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Confronting Suburban Poverty in America, Elizabeth Kneebone, Brookings Institute 11 19-13
 

Confronting Suburban Poverty in America, Elizabeth Kneebone, Brookings Institute 11 19-13

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Presentation given at MAPC's Confronting Poverty on the North Shore forum on November 19, 2013, by Elizabeth Kneeland of the Brookings Institute, co-author with Alan Berube of "Confronting Suburban ...

Presentation given at MAPC's Confronting Poverty on the North Shore forum on November 19, 2013, by Elizabeth Kneeland of the Brookings Institute, co-author with Alan Berube of "Confronting Suburban Poverty," (Brookings Press, 2103)

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    Confronting Suburban Poverty in America, Elizabeth Kneebone, Brookings Institute 11 19-13 Confronting Suburban Poverty in America, Elizabeth Kneebone, Brookings Institute 11 19-13 Presentation Transcript

    • Confronting Suburban Poverty Challenges and Directions for the Boston Region Elizabeth Kneebone Brookings Institution
    • Today, more of the nation’s poor live in suburbs than in cities 18,000,000 16,000,000 14,000,000 12,000,000 10,000,000 8,000,000 6,000,000 4,000,000 2,000,000 1970 1980 1990 Poor Individuals in Suburbs 2000 Poor Individuals in Cities Number in poverty, central cities versus suburbs, 1970-2012. Source: Brookings analysis of U.S. Census Bureau data 2012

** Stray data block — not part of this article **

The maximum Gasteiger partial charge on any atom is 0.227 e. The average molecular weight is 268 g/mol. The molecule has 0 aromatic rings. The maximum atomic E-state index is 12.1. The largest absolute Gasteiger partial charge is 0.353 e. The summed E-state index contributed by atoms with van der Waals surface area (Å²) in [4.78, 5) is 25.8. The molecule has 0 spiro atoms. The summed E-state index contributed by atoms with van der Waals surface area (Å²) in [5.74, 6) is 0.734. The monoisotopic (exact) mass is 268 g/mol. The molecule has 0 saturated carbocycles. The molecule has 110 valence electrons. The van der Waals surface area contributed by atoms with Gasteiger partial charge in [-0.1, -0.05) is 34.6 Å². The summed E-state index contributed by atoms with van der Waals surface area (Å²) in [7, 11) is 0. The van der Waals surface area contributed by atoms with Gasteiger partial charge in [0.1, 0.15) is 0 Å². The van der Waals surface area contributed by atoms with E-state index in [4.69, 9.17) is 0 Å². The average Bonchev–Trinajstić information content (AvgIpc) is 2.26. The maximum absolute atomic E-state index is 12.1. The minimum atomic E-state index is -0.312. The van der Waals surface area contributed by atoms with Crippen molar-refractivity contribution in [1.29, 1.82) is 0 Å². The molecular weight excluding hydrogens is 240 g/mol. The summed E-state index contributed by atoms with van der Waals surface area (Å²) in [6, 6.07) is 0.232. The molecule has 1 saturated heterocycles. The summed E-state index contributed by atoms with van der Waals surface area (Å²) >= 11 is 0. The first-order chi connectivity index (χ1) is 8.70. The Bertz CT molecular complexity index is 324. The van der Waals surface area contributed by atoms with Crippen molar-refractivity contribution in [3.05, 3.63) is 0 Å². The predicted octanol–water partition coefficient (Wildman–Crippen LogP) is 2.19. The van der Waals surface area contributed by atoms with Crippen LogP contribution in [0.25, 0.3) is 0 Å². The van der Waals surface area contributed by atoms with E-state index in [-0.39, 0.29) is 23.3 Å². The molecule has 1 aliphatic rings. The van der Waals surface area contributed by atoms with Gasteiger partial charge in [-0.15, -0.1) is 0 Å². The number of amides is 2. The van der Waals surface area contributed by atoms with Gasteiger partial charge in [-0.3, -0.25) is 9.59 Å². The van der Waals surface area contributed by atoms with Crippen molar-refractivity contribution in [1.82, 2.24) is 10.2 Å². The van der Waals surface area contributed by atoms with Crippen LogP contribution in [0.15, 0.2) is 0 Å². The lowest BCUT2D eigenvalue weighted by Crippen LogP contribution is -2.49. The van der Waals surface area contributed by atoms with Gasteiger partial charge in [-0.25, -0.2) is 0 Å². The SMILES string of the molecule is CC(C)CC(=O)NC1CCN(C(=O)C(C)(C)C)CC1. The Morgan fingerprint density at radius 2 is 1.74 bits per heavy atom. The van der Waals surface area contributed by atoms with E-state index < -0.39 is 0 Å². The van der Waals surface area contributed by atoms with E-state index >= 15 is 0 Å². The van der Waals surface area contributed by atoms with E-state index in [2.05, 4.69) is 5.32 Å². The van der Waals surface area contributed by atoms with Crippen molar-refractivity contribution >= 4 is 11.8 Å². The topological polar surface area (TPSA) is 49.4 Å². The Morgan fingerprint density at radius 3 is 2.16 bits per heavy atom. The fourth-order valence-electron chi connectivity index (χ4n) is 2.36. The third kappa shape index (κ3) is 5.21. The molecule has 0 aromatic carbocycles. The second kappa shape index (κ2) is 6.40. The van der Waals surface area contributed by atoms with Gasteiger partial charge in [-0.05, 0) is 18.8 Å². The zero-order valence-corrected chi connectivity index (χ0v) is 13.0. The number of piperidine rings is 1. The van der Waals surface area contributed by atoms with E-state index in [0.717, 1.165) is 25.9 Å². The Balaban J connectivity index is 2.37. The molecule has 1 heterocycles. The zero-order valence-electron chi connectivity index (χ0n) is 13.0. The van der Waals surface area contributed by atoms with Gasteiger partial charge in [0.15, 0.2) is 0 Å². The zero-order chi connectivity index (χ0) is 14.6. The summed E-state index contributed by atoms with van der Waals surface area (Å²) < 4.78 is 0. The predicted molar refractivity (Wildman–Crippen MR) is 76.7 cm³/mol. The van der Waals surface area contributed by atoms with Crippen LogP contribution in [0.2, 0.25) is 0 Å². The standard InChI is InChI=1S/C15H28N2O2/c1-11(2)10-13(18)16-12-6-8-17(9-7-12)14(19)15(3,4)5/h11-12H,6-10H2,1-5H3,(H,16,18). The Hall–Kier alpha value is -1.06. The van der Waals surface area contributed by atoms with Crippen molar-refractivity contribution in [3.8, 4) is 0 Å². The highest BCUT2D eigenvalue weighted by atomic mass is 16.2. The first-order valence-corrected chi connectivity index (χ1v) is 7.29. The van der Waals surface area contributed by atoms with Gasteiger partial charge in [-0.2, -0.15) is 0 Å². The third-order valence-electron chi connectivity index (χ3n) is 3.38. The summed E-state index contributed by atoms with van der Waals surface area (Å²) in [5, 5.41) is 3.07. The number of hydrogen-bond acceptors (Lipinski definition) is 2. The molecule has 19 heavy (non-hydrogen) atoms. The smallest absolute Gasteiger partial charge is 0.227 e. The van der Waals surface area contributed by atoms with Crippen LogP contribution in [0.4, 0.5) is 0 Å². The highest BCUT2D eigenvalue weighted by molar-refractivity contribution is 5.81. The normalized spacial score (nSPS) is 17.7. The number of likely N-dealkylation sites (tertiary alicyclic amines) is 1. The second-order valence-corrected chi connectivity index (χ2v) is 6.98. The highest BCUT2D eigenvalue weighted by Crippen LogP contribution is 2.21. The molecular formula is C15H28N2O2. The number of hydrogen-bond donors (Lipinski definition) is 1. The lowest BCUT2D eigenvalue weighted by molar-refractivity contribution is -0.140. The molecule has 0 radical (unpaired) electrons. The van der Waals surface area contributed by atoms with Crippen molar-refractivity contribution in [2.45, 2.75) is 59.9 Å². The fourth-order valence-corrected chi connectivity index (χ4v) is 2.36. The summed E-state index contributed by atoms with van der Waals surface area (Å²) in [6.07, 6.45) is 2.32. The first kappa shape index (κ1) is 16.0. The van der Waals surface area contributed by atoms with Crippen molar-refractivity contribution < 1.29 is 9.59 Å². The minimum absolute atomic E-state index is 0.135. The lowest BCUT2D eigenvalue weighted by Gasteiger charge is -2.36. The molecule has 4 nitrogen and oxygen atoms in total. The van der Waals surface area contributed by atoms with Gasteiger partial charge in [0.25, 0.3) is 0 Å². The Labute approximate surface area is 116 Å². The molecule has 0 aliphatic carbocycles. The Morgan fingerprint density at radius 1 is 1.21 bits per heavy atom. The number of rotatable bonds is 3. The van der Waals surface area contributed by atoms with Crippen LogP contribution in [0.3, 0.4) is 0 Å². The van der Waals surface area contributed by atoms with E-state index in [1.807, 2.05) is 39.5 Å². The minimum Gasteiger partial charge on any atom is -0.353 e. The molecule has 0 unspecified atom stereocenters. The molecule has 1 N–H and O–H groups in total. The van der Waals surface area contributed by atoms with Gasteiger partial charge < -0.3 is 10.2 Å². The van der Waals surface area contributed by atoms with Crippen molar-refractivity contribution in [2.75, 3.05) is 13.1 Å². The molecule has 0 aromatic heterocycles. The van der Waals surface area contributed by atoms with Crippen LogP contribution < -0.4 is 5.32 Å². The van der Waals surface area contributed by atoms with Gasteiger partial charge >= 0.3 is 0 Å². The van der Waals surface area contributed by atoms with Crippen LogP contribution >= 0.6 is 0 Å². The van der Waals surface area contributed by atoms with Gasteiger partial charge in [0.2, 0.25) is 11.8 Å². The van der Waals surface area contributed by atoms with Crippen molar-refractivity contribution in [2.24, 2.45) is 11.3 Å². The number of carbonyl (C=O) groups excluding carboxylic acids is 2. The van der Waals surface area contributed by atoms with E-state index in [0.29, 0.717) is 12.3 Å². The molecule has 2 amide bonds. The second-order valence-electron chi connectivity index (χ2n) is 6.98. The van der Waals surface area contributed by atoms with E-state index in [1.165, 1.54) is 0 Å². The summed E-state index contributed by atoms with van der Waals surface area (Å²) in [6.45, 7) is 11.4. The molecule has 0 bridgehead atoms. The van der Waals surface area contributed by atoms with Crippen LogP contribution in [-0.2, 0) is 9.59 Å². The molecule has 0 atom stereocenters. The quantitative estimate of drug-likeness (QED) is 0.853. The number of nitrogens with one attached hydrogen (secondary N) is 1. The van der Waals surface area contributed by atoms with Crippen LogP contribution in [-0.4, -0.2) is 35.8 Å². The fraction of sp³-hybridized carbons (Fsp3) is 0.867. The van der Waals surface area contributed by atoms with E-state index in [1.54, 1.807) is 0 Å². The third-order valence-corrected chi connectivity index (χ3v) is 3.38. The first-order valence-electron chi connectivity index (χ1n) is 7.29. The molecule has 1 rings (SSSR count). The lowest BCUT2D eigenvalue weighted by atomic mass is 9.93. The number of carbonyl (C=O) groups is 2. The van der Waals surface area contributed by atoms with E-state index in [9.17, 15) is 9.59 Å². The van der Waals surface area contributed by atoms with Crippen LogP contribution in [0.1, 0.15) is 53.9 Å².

• Poverty is spreading from older to “mid-century” suburbs 4,885 4,473 4,129 Thousands of poor 2000 3,560 2005-09 2,205 1,656 1,126 793 Older Mature Emerging Suburb Type Exurban
    • Poverty is suburbanizing due to changing demographics, economics, and consumer preferences Aging Communities Job Sprawl Suburban Poverty Big City Renewal Housing Crash Immigration
    • Suburban poverty brings added challenges Limited Transportation Options Uneven Philanthropy Strained Local Capacity Schools on the Front Lines
    • The fragmented system of place-based anti-poverty programs does not always map easily onto the suburban landscape $82 billion 81 federal programs 10 agencies
    • Yet innovators across the country are finding creative ways to navigate this system
    • Achieve Scale Neighborhood Centers Inc. • • • Has an annual budget of more than $275 million, 70 different sites, and a staff of over 1,000 Coordinates resources from 35 federal programs, state, local, and private sources to provide a seamless continuum of services Collaborates with other area providers Improve systems and networks Promote high-performance organizations Support smart consolidation
    • Collaborate and integrate Chicago Southland Housing and Community Development Collaborative • • • Represents 23 municipalities Continues to be supported by regional institutions and local funders Breaks down policy silos Identify and reduce barriers Reward collaborative approaches Catalyze regional capacity
    • Fund strategically Denver Transit Oriented Development (TOD) Fund • • Partnership between Urban Land Conservancy, Enterprise Community Partners, and City/County of Denver Makes capital available to purchase sites along current and future rails and bus corridors Commit to enterprise-level funding Promote tools that leverage public & private resources Develop consistent, comparable data sources
    • Creating a Metropolitan Opportunity Challenge could help bring these solutions to scale in regions across the country Federal Place-Based Anti-Poverty Programs $82 Billion; 81 Programs; 10 Agencies Re-purpose 5% : $4 billion
    • You can read more about the Metropolitan Opportunity Challenge and the contents of the book on our new website www.ConfrontingSuburbanPoverty.org
    • The website provides a host of helpful resources: Profiles of the top 100 metros Tips for taking action Case studies of innovators Video Infographic
    • ekneebone@brookings.edu www.ConfrontingSuburbanPoverty.org